With this, git ls-subtrees finds each marker in the log and prints the name. Of course, I have to know to do this, and if you gave this repository to a colleague, they will too. Also, we're missing the metadata about where the origin is that we cloned from, which you'll again have to have in a makefile or readme (or you can clone to a side-branch and then push/pull from the side branch as above, but that seems like more effort than it's worth).

For all the details, the usual man page at man git-subtree can give you the switches for add, merge, push, pull. Split is cool, but I take it to be internals for merge/push/pull.

If we weren't the sort of people who use git, both the subtree and submodule setups would seem to be sufficient: you have all the tools you need to treat a subdirectory as a repository, either with its own .git branch or as a part of the parent's commit history, that could in either case be pushed to its origin as needed. But you have to know that the subtree is special and communicate how to handle it to colleagues, human to human. This sort of un-automation is incongruous to how we, the sort of people who take the trouble to read blogs about git, want things to work. We can partially solve the problem with post-tests like the git isclean script I mentioned last time or pre-commit hooks, but the efficient solution to the many problems discussed above and elsewhere may be to just add a readme file.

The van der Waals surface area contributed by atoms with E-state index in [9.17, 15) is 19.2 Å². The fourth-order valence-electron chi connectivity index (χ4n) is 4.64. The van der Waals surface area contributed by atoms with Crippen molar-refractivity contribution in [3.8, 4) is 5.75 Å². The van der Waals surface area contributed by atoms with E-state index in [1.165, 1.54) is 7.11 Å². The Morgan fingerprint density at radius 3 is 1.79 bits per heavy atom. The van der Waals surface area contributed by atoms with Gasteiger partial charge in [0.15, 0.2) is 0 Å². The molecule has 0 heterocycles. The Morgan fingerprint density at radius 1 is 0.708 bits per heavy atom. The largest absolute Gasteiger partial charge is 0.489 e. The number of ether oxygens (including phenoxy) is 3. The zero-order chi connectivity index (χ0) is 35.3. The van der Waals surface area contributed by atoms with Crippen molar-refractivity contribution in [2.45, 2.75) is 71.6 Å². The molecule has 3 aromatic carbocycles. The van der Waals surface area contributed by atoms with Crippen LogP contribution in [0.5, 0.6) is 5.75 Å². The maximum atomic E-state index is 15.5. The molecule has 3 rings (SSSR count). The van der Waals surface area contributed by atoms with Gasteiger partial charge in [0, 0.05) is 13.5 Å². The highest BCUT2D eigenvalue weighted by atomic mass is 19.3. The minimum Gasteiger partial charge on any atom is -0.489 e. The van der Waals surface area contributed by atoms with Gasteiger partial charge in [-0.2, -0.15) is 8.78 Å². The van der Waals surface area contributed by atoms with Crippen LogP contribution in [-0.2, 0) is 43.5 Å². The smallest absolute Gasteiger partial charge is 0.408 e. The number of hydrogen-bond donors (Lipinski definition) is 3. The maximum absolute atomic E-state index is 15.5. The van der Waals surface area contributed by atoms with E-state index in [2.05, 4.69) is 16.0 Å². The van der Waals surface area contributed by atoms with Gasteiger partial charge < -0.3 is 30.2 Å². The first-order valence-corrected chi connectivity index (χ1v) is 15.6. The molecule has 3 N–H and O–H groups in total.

The demo script

Similar to last time, here's a demo script to cut and paste (probably section by section) to your command line. It builds a parent and sub repository, grafts the sub into the parent as a subtree, and pushes some changes made in the consolidated project back to the sub. Most of it is setup, identical to last time; the subtree action happens after the commit with the message "Set up parent".